# Homework Help: Set of finite subsets of Z+ is denumerable

1. Jan 22, 2012

### issacnewton

Hi

I am trying to prove that

$$P=\{X\in\mathcal{P}(\mathbb{Z^+})\;|\;X\mbox{ is finite }\}$$

is denumerable. Now here is the strategy I am using. Let

$$A_n=\{X\in\mathcal{P}(\mathbb{Z^+})\;|\; |X|=n\;\}$$

So $A_n$ are basically sets of subsets of $\mathbb{Z^+}$ with cardinality
n. So we see that

$$P=A_0\cup A_1\cup A_2\cdots$$

I am trying to get help of the following theorem which is proved in the section of the book
(Velleman's How to prove it, section 7.2 )

Theorem: If $\mathcal{F}$ is a family of sets, $\mathcal{F}$ is countable
, and also every element of $\mathcal{F}$ is countable , then $\bigcup\mathcal{F}$ is countable .

So in this direction , lets define a family of sets $\mathcal{F}$

$$\mathcal{F}=\{A_n\;|\;n\in \mathbb{N}\}$$

$$\therefore \bigcup\mathcal{F}= P$$

So to use the theorem quoted, I need to prove first that for all n in N, $A_n$ is

Thanks

2. Jan 22, 2012

### Dick

Try and think of a relation between $A_n$ and $( \mathbb{Z^+} )^n$ (the cartesian product of n copies of $\mathbb{Z^+}$).

3. Jan 23, 2012

### issacnewton

Dick

I could show that $( \mathbb{Z^+} )^n$ is denumerable using induction. But
are you suggesting that I prove $A_n \sim \;( \mathbb{Z^+} )^n$ ? Now
$( \mathbb{Z^+} )^n$ has ordered pairs and $A_n$ has sets as elements, which are unordered. So how would we map it for the bijection ?

4. Jan 23, 2012

### Dick

Don't worry about a bijection. Figure out an injection of the sets into the tuples. Define ordering as part of the mapping.

5. Jan 23, 2012

### issacnewton

Ok

So I can map an element of $A_n$ into an element of $( \mathbb{Z^+} )^n$ such that an element of $( \mathbb{Z^+} )^n$ is sorted in an increasing order and all the members of n-tuple belong to the element of $A_n$ which is being mapped. That way I can prove the injection from $A_n$ to
$( \mathbb{Z^+} )^n$. So how would I put that formally ?

6. Jan 23, 2012

### Dick

I think you just did. Given a set, sort it in increasing order. That gives a unique tuple in $( \mathbb{Z^+} )^n$. So given a set you can construct the corresponding ordered tuple. You don't have to spell out how you would sort it or anything. That's enough of a definition of a function for me. If you can explain to a computer programmer how to construct the correspondence then you've defined it.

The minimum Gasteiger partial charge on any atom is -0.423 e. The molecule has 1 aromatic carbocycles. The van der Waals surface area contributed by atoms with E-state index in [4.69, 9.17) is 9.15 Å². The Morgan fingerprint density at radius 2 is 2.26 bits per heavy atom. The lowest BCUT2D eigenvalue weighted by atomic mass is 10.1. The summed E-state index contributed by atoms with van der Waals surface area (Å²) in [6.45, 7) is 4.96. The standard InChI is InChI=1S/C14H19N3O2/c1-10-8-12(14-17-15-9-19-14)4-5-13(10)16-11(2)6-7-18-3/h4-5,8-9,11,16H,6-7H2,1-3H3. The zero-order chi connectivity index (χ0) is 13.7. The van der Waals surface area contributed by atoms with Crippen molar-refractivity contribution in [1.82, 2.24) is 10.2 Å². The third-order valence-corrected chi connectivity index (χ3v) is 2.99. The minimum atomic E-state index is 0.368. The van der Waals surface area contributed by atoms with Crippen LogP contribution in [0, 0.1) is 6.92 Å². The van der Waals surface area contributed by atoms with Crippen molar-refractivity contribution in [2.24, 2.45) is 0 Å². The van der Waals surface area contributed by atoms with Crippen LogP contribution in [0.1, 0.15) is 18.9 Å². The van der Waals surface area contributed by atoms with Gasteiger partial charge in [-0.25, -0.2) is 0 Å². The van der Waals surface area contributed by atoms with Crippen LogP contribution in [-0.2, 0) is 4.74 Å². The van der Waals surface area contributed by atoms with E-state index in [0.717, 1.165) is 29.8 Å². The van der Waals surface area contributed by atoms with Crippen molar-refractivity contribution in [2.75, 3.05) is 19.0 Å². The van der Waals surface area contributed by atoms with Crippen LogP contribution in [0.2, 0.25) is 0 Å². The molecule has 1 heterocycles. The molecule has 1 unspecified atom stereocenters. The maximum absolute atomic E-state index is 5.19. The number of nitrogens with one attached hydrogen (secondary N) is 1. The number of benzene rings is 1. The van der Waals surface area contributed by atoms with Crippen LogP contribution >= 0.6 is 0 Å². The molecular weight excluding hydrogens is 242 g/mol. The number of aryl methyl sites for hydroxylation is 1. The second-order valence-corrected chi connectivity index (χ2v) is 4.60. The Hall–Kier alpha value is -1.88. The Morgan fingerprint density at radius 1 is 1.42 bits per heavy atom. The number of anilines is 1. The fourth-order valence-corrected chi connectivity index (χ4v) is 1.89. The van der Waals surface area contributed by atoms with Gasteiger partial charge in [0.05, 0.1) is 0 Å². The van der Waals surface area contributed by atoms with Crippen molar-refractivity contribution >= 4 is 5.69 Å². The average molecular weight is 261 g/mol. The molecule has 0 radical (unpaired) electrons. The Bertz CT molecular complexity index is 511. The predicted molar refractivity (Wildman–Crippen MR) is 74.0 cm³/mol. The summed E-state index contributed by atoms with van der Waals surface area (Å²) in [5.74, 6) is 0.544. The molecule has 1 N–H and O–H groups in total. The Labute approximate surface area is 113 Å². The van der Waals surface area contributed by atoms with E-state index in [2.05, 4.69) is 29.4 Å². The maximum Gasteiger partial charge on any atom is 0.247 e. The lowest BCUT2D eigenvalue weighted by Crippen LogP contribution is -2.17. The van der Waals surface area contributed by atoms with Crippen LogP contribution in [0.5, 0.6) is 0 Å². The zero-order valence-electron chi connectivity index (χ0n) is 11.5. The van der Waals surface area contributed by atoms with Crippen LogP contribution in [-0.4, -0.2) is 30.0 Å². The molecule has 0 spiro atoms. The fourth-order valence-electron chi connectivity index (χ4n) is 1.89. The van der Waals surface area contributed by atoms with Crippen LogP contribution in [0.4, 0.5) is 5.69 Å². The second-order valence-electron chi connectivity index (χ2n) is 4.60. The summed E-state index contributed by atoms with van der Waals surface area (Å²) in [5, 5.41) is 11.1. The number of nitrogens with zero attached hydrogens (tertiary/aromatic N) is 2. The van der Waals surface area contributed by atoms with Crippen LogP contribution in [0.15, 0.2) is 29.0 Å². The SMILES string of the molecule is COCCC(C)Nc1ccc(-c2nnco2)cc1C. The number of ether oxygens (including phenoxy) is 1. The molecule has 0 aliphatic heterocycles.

7. Jan 23, 2012

### issacnewton

Dick, I know that I gave the correct outline. I will try to formulate it using mathematical symbols now.

8. Jan 23, 2012

### Dick

You sure did. I don't think every proof has to be Principia Mathematica. But go ahead.

9. Jan 25, 2012

### issacnewton

ok So I have proved an injection from $A_n$ to $( \mathbb{Z^+} )^n$.
Also I said in post # 3 , we can prove a bijection from $( \mathbb{Z^+} )^n$ to
$\mathbb{Z^+}$. That means we can prove an injection from $A_n$
to $\mathbb{Z^+}$. So for all n, $A_n$ is denumerable and hence countable. So I have proved that every element of $\mathcal{F}$ is countable.
I still have to prove that $\mathcal{F}$ itself is countable to use that theorem I stated in post # 1. How would I do that ?

Last edited: Jan 25, 2012
10. Jan 25, 2012

### Dick

The $n$ in $A_n$ is nonnegative integer since it's a finite cardinality. Doesn't that make it obvious?

11. Jan 25, 2012

### issacnewton

oh i missed that. so define a function

$$h=\{(b,k)\in \mathcal{F}\times \mathbb{Z^+}|k=1+\mbox{ cardinality of any set in }b\;\}$$

We can prove that $h:\mathcal{F}\to \mathbb{Z^+}$ and that h is a bijection.
So this proves that $\mathcal{F}$ is denumerable and hence countable. So using the theorem mentioned in post # 1, we see that P itself is countable. To prove that P is denumerable, I will still need to prove that P is infinite. To do that, I need to find a proper subset of P such that P is equipotent/equinumerous with that subset...

How would I do that ?

12. Jan 25, 2012

### Dick

You can prove P is infinite by proving $A_1$ is infinite. And I think you are cluttering up a fairly simple proof with notationally complicated proofs of the obvious. If this were homework I was required to read, I wouldn't like that.

13. Jan 25, 2012

### issacnewton

Dick , I am doing the problem from Daniel Velleman's "How to prove it" . The book is teaching to do proofs. As for the author, he is the student of Mary Ellen Rudin, who in turn was a student of Robert Lee Moore. And I have heard on other forums that these people were heckler for definitions. May be that's a school of thought.

14. Jan 25, 2012

### Dick

Oh, alright. I'll stop fussing about what I see as clutter. Maybe some people do like it.

15. Jan 25, 2012

### jbunniii

oops, scratch that

Last edited: Jan 25, 2012
16. Jan 25, 2012

### jbunniii

You're overthinking the proof that P is infinite. P contains all the singletons {n}, where n is any positive integer, so obviously it is not finite.

17. Jan 26, 2012

### issacnewton

Yes that makes sense....